“Just be sure to notice the collateral beauty.”
Okay, so, I can’t really talk about Collateral Beauty due to all the spoilers that would be needed to talk about it in any depth.
Short version: Go see it and bring tissues because you will cry. Also this movie is remarkably clever and funny at unexpected times…
Longer, spoiler free version:
The film is based on a couple of plot twists that I think give some real emotional punch to the movie so going into detail is a little hard.
I will say that while no one actor steals the film, every major actor turns in a very moving performance. While I think most of the focus of the film focuses on Will Smith, I think Helen Mirren as Death stands out the most. She brings a rather lighthearted and friendly nature to the end of things in this world.
Of Will Smith movies I will say that this wasn’t as pointlessly pretentious as Seven Pounds nor as tediously painful as The Pursuit of Happyness (good film, but I think we can all agree that it was about half an hour too much of suffering). If anything I think is the movie Smith has been trying to make for some time, one that is meaningful but without being too heavy handed. Granted Winter’s Tale was better at being meaningful and powerful, but Smith only got a supporting role in that as the most morose Lucifer in history.
But this movie is wonderful, and probably bears many repeated viewings due to the fact that I noticed little things that showed the overall theme of “collateral beauty” (the wonder of the totality of existence, some what the metaphysical equivalent of the economics principle of creative destruction) was heightened even by choice of which part of the New York skyline to show in certain scenes.
I’m probably going to come back to this film later to discuss it’s deeper meaning when I’m not as concerned with spoilers (and certainly after a second viewing) but for now let me say this movie is a sold A+…now for some mild spoilers while I decry the sad state of critics…If you don’t want any spoilers leave now…
Of course there are too many stupid critics out there (far too many) but I think the dumbest was Dave Schilling of The Guardian. I’m not sure if Schilling was on drugs when he went to see this or if he’s just mentally challenged, quite possibly both…but it’s clear he’s far too stupid to ever be allowed to review a film ever again. But he does seem to hit all the major points of why idiots hated this film. From not getting the plot with comments like referring to Smith’s character as having “writer’s block” when that wasn’t even vaguely an issue in the movie or his complaint that “It’s not even a fantasy film!” because Death, Love and Time are only actors…of course the movie makes it quite clear that the actors playing Death, Love and Time are actually Death, Love and Time from the fact that they’re also helping Howard’s friends work through the same issues, to the fact that Death appeared to Howard’s wife as Death long before she appeared as an actor, to the fact that he can still see them at the end when his wife cannot.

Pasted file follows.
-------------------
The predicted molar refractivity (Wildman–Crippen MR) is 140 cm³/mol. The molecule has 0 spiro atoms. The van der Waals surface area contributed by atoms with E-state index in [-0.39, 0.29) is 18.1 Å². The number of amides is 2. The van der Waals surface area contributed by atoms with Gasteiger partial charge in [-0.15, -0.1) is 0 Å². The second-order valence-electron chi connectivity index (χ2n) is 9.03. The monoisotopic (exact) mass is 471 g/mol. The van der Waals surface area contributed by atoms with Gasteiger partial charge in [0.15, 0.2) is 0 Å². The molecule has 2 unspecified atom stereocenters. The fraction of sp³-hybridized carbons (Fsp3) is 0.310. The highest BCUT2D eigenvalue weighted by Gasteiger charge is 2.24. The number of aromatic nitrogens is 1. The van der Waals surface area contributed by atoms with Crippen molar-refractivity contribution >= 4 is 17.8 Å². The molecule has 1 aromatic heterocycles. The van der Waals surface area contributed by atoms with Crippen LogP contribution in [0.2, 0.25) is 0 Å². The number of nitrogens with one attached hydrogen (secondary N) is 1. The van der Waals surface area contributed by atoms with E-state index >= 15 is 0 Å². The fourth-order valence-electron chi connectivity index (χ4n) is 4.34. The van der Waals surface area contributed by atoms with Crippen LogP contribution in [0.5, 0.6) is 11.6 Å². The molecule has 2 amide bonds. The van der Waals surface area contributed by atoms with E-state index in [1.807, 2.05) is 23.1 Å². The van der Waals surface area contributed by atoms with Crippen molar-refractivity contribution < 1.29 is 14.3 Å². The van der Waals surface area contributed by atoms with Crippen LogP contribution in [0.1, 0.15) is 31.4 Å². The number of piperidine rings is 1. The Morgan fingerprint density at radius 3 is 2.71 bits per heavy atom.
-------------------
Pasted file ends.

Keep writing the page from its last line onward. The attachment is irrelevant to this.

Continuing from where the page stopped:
Next this idiot who should not be allowed near a film review ever again complains about the fact that Smith has “amnesia” completely missing that it was actually the couple’s desire to meet as if they’re strangers and his inability to say his daughter’s name has nothing to do with amnesia but rather the grief and denial that comes from losing a child. I can get not liking a movie…but when you hate a movie based on plot THAT NEVER HAPPENED your opinion is at best trash and at worst intentionally lying to hate something. I would like to believe that Schilling is just stupid, but given that this film is not subtle about the plot points he gets wrong I can only assume that since he clearly went in wanting to hate it, he intentionally lied about it, because the actual plot of the film is quite compelling and you have to an inhuman monster not to be moved by it…thus to hate it you have to blatantly lie about what you saw. Or he, like far too many critics, is just a fucking idiot. Of course this knuckle dragging excuse for a critic also complained that Winter’s Tale, one of the most beautiful movies ever made, was also terrible.
But this brings up a larger point about critics. There seems to be an unconscious desire to hate anything that is moving. Ben Affleck turns in the most realistic autistic performance in years critics shout it’s not realistic. Tina Fey not only shows she can act but gives us a look at the insanity of an occupied nation, critics claim that it makes no sense. Now Will Smith heads a cast that forces people ask some serious questions life and it’s meaning and we get drivel about it being ineffective about tugging on our emotions and lies about what the movie is even about. Anything that doesn’t spoon feed a detached nihilism is panned and the only things that get praise are mindless works without hope or pride or passion. This is truly a sad state of affairs. The more I see movies the more I want something of depth, apparently the more they see movies the more they want something mindless.
So please, go watch this film, be moved by it, and make your money show that the viewing audience prefers to see things without real depth.